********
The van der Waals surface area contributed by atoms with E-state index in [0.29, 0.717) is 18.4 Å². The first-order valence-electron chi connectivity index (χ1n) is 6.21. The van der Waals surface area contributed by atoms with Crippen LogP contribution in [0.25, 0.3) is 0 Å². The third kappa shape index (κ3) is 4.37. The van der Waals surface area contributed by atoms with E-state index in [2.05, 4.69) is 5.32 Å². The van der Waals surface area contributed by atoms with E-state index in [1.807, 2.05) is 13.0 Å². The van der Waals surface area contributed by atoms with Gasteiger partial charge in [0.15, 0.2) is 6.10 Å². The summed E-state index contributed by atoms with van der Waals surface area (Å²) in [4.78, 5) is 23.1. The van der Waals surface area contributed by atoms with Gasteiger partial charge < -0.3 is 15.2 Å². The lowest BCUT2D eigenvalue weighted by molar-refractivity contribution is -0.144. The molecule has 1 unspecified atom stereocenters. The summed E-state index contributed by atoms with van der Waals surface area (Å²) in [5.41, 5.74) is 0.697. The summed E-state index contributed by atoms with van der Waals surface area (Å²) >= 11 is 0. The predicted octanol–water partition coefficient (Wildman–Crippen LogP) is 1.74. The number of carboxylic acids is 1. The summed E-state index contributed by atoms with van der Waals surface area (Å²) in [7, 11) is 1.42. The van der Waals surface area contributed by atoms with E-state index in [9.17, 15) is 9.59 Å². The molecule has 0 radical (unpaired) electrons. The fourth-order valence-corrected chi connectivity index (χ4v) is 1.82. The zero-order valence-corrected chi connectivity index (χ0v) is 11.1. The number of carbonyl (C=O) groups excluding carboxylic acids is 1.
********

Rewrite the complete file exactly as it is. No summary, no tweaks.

The van der Waals surface area contributed by atoms with E-state index in [0.29, 0.717) is 18.4 Å². The first-order valence-electron chi connectivity index (χ1n) is 6.21. The van der Waals surface area contributed by atoms with Crippen LogP contribution in [0.25, 0.3) is 0 Å². The third kappa shape index (κ3) is 4.37. The van der Waals surface area contributed by atoms with E-state index in [2.05, 4.69) is 5.32 Å². The van der Waals surface area contributed by atoms with E-state index in [1.807, 2.05) is 13.0 Å². The van der Waals surface area contributed by atoms with Gasteiger partial charge in [0.15, 0.2) is 6.10 Å². The summed E-state index contributed by atoms with van der Waals surface area (Å²) in [4.78, 5) is 23.1. The van der Waals surface area contributed by atoms with Gasteiger partial charge < -0.3 is 15.2 Å². The lowest BCUT2D eigenvalue weighted by molar-refractivity contribution is -0.144. The molecule has 1 unspecified atom stereocenters. The summed E-state index contributed by atoms with van der Waals surface area (Å²) in [5.41, 5.74) is 0.697. The summed E-state index contributed by atoms with van der Waals surface area (Å²) >= 11 is 0. The predicted octanol–water partition coefficient (Wildman–Crippen LogP) is 1.74. The number of carboxylic acids is 1. The summed E-state index contributed by atoms with van der Waals surface area (Å²) in [7, 11) is 1.42. The van der Waals surface area contributed by atoms with E-state index in [9.17, 15) is 9.59 Å². The molecule has 0 radical (unpaired) electrons. The fourth-order valence-corrected chi connectivity index (χ4v) is 1.82. The zero-order valence-corrected chi connectivity index (χ0v) is 11.1. The number of carbonyl (C=O) groups excluding carboxylic acids is 1.